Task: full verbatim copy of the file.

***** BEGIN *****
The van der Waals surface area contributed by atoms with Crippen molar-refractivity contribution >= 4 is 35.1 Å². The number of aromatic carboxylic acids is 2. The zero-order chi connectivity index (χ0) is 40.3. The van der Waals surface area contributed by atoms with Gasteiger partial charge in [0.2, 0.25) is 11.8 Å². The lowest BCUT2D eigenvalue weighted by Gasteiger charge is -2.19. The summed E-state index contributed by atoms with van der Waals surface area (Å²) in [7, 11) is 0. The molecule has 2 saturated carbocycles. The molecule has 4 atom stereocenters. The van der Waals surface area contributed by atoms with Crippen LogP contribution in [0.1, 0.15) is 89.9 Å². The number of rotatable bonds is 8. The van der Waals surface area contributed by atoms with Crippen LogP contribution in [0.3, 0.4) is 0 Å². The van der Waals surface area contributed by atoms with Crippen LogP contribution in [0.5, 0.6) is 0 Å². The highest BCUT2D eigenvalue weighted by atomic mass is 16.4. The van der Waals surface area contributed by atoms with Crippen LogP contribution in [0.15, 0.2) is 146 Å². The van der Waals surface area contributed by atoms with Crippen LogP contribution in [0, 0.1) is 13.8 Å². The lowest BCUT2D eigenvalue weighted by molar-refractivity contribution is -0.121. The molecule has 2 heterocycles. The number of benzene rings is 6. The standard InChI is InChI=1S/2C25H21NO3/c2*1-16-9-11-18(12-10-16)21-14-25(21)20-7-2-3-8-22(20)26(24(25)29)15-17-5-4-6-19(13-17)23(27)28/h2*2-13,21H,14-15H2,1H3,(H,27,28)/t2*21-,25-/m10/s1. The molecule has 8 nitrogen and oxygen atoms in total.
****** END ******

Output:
The van der Waals surface area contributed by atoms with Crippen molar-refractivity contribution >= 4 is 35.1 Å². The number of aromatic carboxylic acids is 2. The zero-order chi connectivity index (χ0) is 40.3. The van der Waals surface area contributed by atoms with Gasteiger partial charge in [0.2, 0.25) is 11.8 Å². The lowest BCUT2D eigenvalue weighted by Gasteiger charge is -2.19. The summed E-state index contributed by atoms with van der Waals surface area (Å²) in [7, 11) is 0. The molecule has 2 saturated carbocycles. The molecule has 4 atom stereocenters. The van der Waals surface area contributed by atoms with Crippen LogP contribution in [0.1, 0.15) is 89.9 Å². The number of rotatable bonds is 8. The van der Waals surface area contributed by atoms with Crippen LogP contribution in [0.3, 0.4) is 0 Å². The van der Waals surface area contributed by atoms with Crippen LogP contribution in [0.5, 0.6) is 0 Å². The highest BCUT2D eigenvalue weighted by atomic mass is 16.4. The van der Waals surface area contributed by atoms with Crippen LogP contribution in [0.15, 0.2) is 146 Å². The van der Waals surface area contributed by atoms with Crippen LogP contribution in [0, 0.1) is 13.8 Å². The lowest BCUT2D eigenvalue weighted by molar-refractivity contribution is -0.121. The molecule has 2 heterocycles. The number of benzene rings is 6. The standard InChI is InChI=1S/2C25H21NO3/c2*1-16-9-11-18(12-10-16)21-14-25(21)20-7-2-3-8-22(20)26(24(25)29)15-17-5-4-6-19(13-17)23(27)28/h2*2-13,21H,14-15H2,1H3,(H,27,28)/t2*21-,25-/m10/s1. The molecule has 8 nitrogen and oxygen atoms in total.